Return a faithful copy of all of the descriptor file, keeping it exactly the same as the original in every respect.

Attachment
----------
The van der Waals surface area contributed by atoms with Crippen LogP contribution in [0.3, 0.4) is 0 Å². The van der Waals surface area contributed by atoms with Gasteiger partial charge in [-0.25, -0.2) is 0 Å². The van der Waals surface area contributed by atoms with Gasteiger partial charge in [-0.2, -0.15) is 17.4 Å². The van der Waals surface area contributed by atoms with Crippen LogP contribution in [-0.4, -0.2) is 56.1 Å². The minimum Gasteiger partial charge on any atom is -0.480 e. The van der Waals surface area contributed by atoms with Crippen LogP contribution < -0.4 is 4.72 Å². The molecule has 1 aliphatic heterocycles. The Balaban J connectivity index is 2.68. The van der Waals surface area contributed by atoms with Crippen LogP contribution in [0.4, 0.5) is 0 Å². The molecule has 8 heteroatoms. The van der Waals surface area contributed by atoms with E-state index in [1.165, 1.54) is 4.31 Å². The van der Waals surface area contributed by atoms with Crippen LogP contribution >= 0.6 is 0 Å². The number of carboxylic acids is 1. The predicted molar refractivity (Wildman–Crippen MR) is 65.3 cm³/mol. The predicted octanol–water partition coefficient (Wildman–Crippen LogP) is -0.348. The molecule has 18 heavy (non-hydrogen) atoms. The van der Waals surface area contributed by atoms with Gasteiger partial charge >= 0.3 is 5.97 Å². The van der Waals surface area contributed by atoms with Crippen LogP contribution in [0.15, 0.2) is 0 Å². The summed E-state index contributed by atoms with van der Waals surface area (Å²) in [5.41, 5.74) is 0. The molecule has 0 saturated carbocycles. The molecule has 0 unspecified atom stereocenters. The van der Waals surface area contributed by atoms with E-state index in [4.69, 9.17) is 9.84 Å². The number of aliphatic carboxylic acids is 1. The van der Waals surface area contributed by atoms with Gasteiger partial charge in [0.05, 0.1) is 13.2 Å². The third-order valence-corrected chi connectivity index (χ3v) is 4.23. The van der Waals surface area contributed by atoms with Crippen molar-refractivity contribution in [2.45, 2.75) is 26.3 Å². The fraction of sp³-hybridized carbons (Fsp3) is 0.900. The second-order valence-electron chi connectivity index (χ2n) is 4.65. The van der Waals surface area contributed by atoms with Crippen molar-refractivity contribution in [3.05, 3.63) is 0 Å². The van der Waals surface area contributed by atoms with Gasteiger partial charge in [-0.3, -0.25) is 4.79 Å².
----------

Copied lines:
The van der Waals surface area contributed by atoms with Crippen LogP contribution in [0.3, 0.4) is 0 Å². The van der Waals surface area contributed by atoms with Gasteiger partial charge in [-0.25, -0.2) is 0 Å². The van der Waals surface area contributed by atoms with Gasteiger partial charge in [-0.2, -0.15) is 17.4 Å². The van der Waals surface area contributed by atoms with Crippen LogP contribution in [-0.4, -0.2) is 56.1 Å². The minimum Gasteiger partial charge on any atom is -0.480 e. The van der Waals surface area contributed by atoms with Crippen LogP contribution < -0.4 is 4.72 Å². The molecule has 1 aliphatic heterocycles. The Balaban J connectivity index is 2.68. The van der Waals surface area contributed by atoms with Crippen LogP contribution in [0.4, 0.5) is 0 Å². The molecule has 8 heteroatoms. The van der Waals surface area contributed by atoms with E-state index in [1.165, 1.54) is 4.31 Å². The van der Waals surface area contributed by atoms with Crippen LogP contribution >= 0.6 is 0 Å². The number of carboxylic acids is 1. The predicted molar refractivity (Wildman–Crippen MR) is 65.3 cm³/mol. The predicted octanol–water partition coefficient (Wildman–Crippen LogP) is -0.348. The molecule has 18 heavy (non-hydrogen) atoms. The van der Waals surface area contributed by atoms with Gasteiger partial charge >= 0.3 is 5.97 Å². The van der Waals surface area contributed by atoms with Crippen LogP contribution in [0.15, 0.2) is 0 Å². The summed E-state index contributed by atoms with van der Waals surface area (Å²) in [5.41, 5.74) is 0. The molecule has 0 saturated carbocycles. The molecule has 0 unspecified atom stereocenters. The van der Waals surface area contributed by atoms with E-state index in [4.69, 9.17) is 9.84 Å². The number of aliphatic carboxylic acids is 1. The van der Waals surface area contributed by atoms with Gasteiger partial charge in [0.05, 0.1) is 13.2 Å². The third-order valence-corrected chi connectivity index (χ3v) is 4.23. The van der Waals surface area contributed by atoms with Crippen molar-refractivity contribution in [2.45, 2.75) is 26.3 Å². The fraction of sp³-hybridized carbons (Fsp3) is 0.900. The second-order valence-electron chi connectivity index (χ2n) is 4.65. The van der Waals surface area contributed by atoms with Crippen molar-refractivity contribution in [3.05, 3.63) is 0 Å². The van der Waals surface area contributed by atoms with Gasteiger partial charge in [-0.3, -0.25) is 4.79 Å².